Being like water:
Similar to the life Philosophy, Stoicism, the Tao, or the way is a method through which we can live to some degree, in accordance with nature. Underlying this is the Chinese principle of polarity. contrariwise, the Western religions have stressed dichotomies such as Good vs Evil, Material vs Immaterial and light and darkness which ultimately cultivates an idealism that attempts to dispose of the latter and keep the former. Watts draws on the project of western technology as a means to ‘keep the former'(Watts, A) yet with the advent of these technologies(Penicillin, nuclear energy and the internet), new problems have arisen and again retreat to polarity. In Taoism, this is called the Tao(way) which is the interdependence of opposites as well as a realisation that one’s self and nature ‘are one and the same process’.
Watts and the Taoists analogise the movement of water as akin to the way in which humans can experience an existence less dependant on fixed, oppositional ways of thinking that can often distort the arising and passing that inherently exists in the universe. Namely, water represents this flow which takes the path of least possible resistance. Namely, Watts quotes an ancient Chinese text that states:
The great Tao flows everywhere, to the left to the right, all things depend upon it to exist, and it does not abandon them. (103d).
This may not be scientifically accurate but it is beside the point to see it in a scientific context, the comparison of humans to water has utility when applied to our lives. It can remind us that attempting to control many situations in our lives is in contradiction with the flow of indeterminate experience that governs our existence. This is not to be passive but instead harness a calmness that is simultaneously aware of the dimensions of activity and decision making in our lives but also the chaotic nature of the universe that is mostly out of our control. Out of the great ‘mutual arising'(Watts, A) of chaos and order, good and bad, selling and buying, Watts and Taoism in still in us a way of living that is both active and decisive whilst being fully aware and accepting that the physical laws of the universe are playing out. In other words, ‘what goes on simply happens of itself’.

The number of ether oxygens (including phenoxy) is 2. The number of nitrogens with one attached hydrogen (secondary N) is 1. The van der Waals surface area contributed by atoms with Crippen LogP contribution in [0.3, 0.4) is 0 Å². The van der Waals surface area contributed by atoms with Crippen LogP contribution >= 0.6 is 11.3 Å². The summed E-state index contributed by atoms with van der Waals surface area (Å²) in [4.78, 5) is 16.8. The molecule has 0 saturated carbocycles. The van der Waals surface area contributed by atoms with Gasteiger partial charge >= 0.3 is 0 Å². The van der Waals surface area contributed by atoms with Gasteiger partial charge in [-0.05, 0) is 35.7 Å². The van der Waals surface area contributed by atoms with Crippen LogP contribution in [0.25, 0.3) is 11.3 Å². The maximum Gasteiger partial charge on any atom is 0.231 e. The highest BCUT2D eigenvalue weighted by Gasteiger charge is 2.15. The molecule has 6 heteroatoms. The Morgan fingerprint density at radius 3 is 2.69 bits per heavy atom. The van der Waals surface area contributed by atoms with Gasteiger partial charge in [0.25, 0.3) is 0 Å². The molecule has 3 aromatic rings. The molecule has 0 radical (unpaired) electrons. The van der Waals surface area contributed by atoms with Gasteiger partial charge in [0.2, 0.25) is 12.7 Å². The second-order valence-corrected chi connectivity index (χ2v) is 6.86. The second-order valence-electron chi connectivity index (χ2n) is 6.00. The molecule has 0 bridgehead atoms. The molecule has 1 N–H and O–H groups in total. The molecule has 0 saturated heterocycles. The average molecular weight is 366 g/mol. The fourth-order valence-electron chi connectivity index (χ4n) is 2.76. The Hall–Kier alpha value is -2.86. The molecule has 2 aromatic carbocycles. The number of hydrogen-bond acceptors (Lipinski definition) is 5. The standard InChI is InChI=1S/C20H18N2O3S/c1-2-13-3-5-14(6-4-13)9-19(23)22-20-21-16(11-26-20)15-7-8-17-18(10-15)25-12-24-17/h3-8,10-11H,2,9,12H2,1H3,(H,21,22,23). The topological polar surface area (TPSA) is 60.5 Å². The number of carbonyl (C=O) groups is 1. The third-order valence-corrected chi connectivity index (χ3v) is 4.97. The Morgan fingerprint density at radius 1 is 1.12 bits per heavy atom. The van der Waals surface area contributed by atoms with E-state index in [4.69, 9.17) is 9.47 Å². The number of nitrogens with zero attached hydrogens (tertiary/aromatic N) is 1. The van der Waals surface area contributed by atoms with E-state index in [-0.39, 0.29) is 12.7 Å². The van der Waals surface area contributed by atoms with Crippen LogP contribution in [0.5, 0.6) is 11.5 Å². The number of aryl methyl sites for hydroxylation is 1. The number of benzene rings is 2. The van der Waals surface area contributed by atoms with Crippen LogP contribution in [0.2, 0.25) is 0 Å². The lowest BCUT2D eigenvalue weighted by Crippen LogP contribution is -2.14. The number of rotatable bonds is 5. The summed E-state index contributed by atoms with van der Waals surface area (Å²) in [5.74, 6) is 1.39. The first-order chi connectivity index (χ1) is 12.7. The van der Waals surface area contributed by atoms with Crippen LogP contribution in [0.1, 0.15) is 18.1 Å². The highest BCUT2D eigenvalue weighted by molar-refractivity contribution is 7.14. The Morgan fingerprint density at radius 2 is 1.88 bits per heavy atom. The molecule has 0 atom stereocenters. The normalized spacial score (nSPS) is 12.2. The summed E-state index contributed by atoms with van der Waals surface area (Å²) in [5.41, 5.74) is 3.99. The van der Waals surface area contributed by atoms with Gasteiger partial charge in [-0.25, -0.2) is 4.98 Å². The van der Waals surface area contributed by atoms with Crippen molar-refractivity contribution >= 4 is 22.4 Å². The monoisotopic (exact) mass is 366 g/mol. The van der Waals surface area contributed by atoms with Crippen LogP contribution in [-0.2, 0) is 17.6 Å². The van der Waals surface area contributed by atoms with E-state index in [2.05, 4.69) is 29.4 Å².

‘The Tao does nothing, and yet nothing is left undone’. These famous words from Lao Tzu imply a state of laziness, yet this is the opposite of what he hoped to infer. The phrase ‘Wu Wei’ roughly translates to ‘not forcing’ which is roughly akin to western phrases like “rolling with the punches” and “trimming sails to the wind”. I will try and explain this by using two of watts examples. The first is the sport of Judo. Judo is a sport in which the opponent is defeated by the force of his own attack, further, Watts attests to seeing a man thrown to the ground without being touched. The second example is that of a parable about branches laden with snow in winter. The pine branch, being rigid, cracks under the weight whereas the willow branch yields to the weight and the snow drops off. These a both metaphors describing a form of intelligence that knows ‘the principles, structures and trends of human natural affairs so well that one uses the least amount of energy in dealing with them'(Watts, A). This is equally an unconscious intelligence of the mind and body or as Watts explains, ‘the innate wisdom of the nervous system'(Watts, A). In more detail:
‘Wu Wei is a combination of this wisdom with taking the line of least resistance in all ones actions. In Judo, for example, one uses muscle but only at the right moment, when the opponent is off balance or has over extended himself.’
Wu Wei shows us how we should be effortful in acquiring wisdom so that we are able to act effortlessly in the world.
Alan Watts (1975). Tao: The Watercourse Way. 2nd ed. London: Souvenir Press. p18-106.